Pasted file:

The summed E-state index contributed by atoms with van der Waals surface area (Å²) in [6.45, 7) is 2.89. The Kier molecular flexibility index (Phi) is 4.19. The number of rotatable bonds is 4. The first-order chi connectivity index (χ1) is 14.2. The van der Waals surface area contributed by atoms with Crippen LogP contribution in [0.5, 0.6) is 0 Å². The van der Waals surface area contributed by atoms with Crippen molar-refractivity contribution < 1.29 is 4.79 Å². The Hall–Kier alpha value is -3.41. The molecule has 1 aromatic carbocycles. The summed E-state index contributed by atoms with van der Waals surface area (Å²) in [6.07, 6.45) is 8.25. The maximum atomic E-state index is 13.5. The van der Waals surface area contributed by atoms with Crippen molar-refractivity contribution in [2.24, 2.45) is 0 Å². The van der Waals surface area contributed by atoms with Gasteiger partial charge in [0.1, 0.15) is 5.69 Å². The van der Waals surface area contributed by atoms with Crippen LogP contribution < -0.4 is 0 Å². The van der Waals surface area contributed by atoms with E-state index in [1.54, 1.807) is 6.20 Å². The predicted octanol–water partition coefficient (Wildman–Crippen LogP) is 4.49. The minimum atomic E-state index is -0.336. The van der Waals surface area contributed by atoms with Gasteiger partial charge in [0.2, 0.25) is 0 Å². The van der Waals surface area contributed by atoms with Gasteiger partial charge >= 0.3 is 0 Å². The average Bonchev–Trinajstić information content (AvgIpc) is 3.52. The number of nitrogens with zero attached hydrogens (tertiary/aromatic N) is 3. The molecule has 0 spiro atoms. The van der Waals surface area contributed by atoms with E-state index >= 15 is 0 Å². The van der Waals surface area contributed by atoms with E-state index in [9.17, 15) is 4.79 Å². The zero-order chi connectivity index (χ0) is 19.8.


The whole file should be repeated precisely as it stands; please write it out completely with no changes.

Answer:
The summed E-state index contributed by atoms with van der Waals surface area (Å²) in [6.45, 7) is 2.89. The Kier molecular flexibility index (Phi) is 4.19. The number of rotatable bonds is 4. The first-order chi connectivity index (χ1) is 14.2. The van der Waals surface area contributed by atoms with Crippen LogP contribution in [0.5, 0.6) is 0 Å². The van der Waals surface area contributed by atoms with Crippen molar-refractivity contribution < 1.29 is 4.79 Å². The Hall–Kier alpha value is -3.41. The molecule has 1 aromatic carbocycles. The summed E-state index contributed by atoms with van der Waals surface area (Å²) in [6.07, 6.45) is 8.25. The maximum atomic E-state index is 13.5. The van der Waals surface area contributed by atoms with Crippen molar-refractivity contribution in [2.24, 2.45) is 0 Å². The van der Waals surface area contributed by atoms with Gasteiger partial charge in [0.1, 0.15) is 5.69 Å². The van der Waals surface area contributed by atoms with Crippen LogP contribution < -0.4 is 0 Å². The van der Waals surface area contributed by atoms with E-state index in [1.54, 1.807) is 6.20 Å². The predicted octanol–water partition coefficient (Wildman–Crippen LogP) is 4.49. The minimum atomic E-state index is -0.336. The van der Waals surface area contributed by atoms with Gasteiger partial charge in [0.2, 0.25) is 0 Å². The van der Waals surface area contributed by atoms with Gasteiger partial charge >= 0.3 is 0 Å². The average Bonchev–Trinajstić information content (AvgIpc) is 3.52. The number of nitrogens with zero attached hydrogens (tertiary/aromatic N) is 3. The molecule has 0 spiro atoms. The van der Waals surface area contributed by atoms with E-state index >= 15 is 0 Å². The van der Waals surface area contributed by atoms with E-state index in [9.17, 15) is 4.79 Å². The zero-order chi connectivity index (χ0) is 19.8.